A word cloud of theScinder’s output for 2016, made with wordle.net
This subject includes throwbacks to 2015, when I did most of my writing about CRISPR/Cas9. That’s not to say 2016 didn’t contain any major genetic engineering news. In particular scientists are continue to move ahead with the genetic modification of human embryos.
If you feel like I did before I engaged in some deeper background reading, you can catch up with my notes on the basics. I used the protein structures for existing gene-editing techniques to highlight the differences between the old-school gene editing techniques and editing with cas9. I also compared the effort it takes to modify a genome with cas9 to how difficult it was using zinc-finger nucleases, the previous state-of-the-art (spoiler: it amounts to days of difference).
TLDR: The advantage of genetic engineering with Cas9 over previous methods is the difference between writing out a sequence of letters and solving complex molecular binding problems.
aLIGO and the detection of gravitational waves
Among the most impressive scientific breakthroughs of the previous hundred years or so, a bunch of clever people with very sensitive machines announced they’ve detected the squidge-squodging of space. A lot of the LIGO data is available from the LIGO Open Science Center, and this is a great way to learn signal processing techniques in Python. I synchronized the sound of gravitational wave chirp GW150914 to a simulated visualization (from SXS) of a corresponding black hole inspiral and the result is the following video. You can read my notes about the process here. I also modified the chirp to play the first few notes of the “Super Mario Brothers” theme.
I’ve just started an intensive study of the subject, but machine learning continues to dip its toes into everything to do with modern human life. We have a lot of experience with meat-based learning programs, which should give us some insight into how to avoid common pitfalls. The related renewed interest in artificial intelligence should make the next few years interesting. If we do end up with a “hard” general artificial intelligence sometime soon, it might make competition a bit tough, if you could call it competition at all.
Devote a few seconds of thought to the twin issues of privacy and data ownership.
2016 also marked a renewed interest in manned space exploration, largely because of the announcement from space enthusiast Elon Musk that he’s really stoked to send a few people to Mars. NASA is still interested in Mars as well, and might be a good partner to temper Musk’s enthusiasm. In the Q&A at about 1:21 in the video below, Musk seems to suggest a willingness to die as the primary prerequisite for his first batch of settlers. There’s some known unavoidable and unknown unknowable dangers in the venture, but de-prioritizing survivability as a mission constraint runs a better chance of delaying manned exploration as long as it remains as expensive as Musk optimistically expects.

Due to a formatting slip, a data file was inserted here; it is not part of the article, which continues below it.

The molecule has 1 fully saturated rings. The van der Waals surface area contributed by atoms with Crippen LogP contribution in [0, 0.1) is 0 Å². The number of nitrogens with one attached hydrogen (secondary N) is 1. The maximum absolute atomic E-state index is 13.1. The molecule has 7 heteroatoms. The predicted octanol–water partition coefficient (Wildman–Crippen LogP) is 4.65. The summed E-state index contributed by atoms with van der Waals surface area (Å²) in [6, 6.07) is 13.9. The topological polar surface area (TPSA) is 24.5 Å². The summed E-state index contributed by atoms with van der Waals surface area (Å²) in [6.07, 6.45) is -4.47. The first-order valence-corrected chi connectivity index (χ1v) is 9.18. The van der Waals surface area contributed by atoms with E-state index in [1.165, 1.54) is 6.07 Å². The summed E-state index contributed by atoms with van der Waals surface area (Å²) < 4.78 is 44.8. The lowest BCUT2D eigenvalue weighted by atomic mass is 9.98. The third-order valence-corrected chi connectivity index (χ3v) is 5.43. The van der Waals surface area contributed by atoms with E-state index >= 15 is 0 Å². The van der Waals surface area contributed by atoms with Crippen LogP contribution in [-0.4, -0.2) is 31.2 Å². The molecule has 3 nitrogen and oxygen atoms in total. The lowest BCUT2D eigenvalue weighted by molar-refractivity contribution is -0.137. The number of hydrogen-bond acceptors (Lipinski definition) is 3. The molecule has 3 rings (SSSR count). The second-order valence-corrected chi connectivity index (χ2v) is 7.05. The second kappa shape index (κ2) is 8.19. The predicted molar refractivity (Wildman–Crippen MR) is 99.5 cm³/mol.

It doesn’t grab the headlines with such vigor, but Jeff Bezo’s Blue Origins had an impressive year: retiring their first rocket after five flights and exceeding the mission design in a final test of a launch escape system.
Blue Origin is also working on an orbital launch system called New Glenn, in honor of the first astronaut from the USA to orbit the earth.
In that case, where are we headed?
The previous year provided some exciting moments to really trip the synapses, but we had some worrying turns as well. The biggest challenges of the next few decades will all have technical components, and understanding them doesn’t come for free. Humanity is learning more about biology at more fundamental levels, and medicine won’t look the same in ten years. A lot of people seem unconcerned that we probably won’t make the 2 degrees Celsius threshold for limiting climate change, although not worrying about something doesn’t mean it won’t kill anyone. Scientists and engineers have been clever enough to develop machine learners to assist our curiosity, and it’s exciting to think that resurgent interest in AI might give us someone to talk to soon. Hopefully they’ll be better conversationalists than the currently available chatbots, and a second opinion on the nature of the universe could be useful. It’s not going to be easy to keep up with improving automation, and humans will have to think about what working means to them.
Take some time to really dig into these subjects. You probably already have some thoughts and opinions on some of them, so try to read a contrary take. If you can’t think of evidence that might change your mind, you don’t deserve your conclusions.
Remember that science, technological development, and innovation have a much larger long-term effect on humans and our place in the universe than the petty machinations of human fractionation. So keep learning, figure out something new, and remember that if you possess general intelligence you can approach any subject. On the other hand, autogenous annihilation is one of the most plausible solutions to the Fermi Paradox. This is no time to get Kehoed